Lessons in Classical Painting contained foundational lessons for painting "in the atelier style." This isn't for absolute beginners since the author assumed you have done some painting and doesn't cover equipment basics. Rather, it's a series of lessons that build on each other to improve your painting.

The author talked about a topic then provided a lesson or two to help you learn and apply that principle. She'd tell you the goal of the lesson and how to choose a subject rather than assume you'll do the exact same painting that's in the demonstration. This allows you to practice the lesson more than once (if you wish) and to pick a topic you'll enjoy painting. I really appreciated this. This is the only painting book I've ever read where I decided to do every single lesson in the book.

The paintings used as illustrations ranged from the old masters to works by the author and many other current artists. Nearly every painting was a lesson in itself or illustrated a point in the text. The topics that she covered included really looking, basic shapes and the values that create an object, how to organize a scene, under-painting, monotone paintings, light as a way to reveal form and create a mood, working with a limited palette, color temperature, color theory, color mixing, and more. You can apply these lessons to any type of oil painting (still life, portraits, landscapes, etc.).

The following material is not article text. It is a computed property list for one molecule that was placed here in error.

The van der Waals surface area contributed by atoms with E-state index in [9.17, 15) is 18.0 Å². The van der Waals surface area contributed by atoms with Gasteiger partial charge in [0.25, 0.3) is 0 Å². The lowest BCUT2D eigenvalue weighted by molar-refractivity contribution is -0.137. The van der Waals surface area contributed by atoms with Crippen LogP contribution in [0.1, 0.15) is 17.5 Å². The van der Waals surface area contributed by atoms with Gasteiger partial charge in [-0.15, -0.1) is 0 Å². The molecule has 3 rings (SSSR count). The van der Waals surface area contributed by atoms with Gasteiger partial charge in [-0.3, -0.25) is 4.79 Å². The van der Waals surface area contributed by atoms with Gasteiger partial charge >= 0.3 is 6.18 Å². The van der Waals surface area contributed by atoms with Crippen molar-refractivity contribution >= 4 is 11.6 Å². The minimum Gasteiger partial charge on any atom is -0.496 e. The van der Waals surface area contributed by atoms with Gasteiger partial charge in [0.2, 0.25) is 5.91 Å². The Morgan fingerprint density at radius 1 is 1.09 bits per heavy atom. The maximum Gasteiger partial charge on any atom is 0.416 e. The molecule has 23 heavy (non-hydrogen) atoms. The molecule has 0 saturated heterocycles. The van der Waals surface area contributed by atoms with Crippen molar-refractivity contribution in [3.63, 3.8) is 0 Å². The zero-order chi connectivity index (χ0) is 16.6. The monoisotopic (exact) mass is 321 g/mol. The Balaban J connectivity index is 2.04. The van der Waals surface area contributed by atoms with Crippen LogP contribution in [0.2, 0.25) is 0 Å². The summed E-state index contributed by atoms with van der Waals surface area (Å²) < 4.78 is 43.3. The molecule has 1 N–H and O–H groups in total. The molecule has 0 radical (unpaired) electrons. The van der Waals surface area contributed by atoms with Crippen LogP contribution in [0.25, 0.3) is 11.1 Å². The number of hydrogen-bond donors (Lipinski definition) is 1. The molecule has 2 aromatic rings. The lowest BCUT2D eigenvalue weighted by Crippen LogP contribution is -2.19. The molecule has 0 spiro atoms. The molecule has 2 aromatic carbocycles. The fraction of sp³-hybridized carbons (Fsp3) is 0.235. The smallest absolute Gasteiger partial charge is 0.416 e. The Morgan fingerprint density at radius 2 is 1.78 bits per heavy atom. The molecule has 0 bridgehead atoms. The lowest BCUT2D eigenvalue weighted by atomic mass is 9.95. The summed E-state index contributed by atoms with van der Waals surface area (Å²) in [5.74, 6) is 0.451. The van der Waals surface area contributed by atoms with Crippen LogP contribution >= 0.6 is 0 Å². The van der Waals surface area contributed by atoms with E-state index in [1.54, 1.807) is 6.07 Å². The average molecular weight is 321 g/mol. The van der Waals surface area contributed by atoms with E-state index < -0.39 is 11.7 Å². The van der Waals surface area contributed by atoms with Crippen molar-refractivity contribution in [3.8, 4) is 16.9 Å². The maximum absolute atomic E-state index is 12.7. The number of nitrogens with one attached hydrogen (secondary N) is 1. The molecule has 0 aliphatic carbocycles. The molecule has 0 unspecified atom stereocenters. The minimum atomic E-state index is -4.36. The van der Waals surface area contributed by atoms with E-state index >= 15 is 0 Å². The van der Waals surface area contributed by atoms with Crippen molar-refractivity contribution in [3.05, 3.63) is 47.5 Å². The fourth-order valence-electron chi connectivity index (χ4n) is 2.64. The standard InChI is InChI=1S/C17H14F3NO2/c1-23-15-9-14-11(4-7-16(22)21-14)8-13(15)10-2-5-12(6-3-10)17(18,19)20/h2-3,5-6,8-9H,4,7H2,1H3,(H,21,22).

The author clearly defined her terms. She was easy to understand, and I felt no confusion when following her directions. I'm probably an advanced beginner, and I think her lessons have really helped to improve my painting. I'd recommend this book to oil painters who aim for some level of realism in their paintings.


If you've read this book, what do you think about it? I'd be honored if you wrote your own opinion of the book in the comments.


Excerpt: Read an excerpt using Google Preview.

Tuesday, July 26, 2016

Food Forensics by Mike Adams

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Food Forensics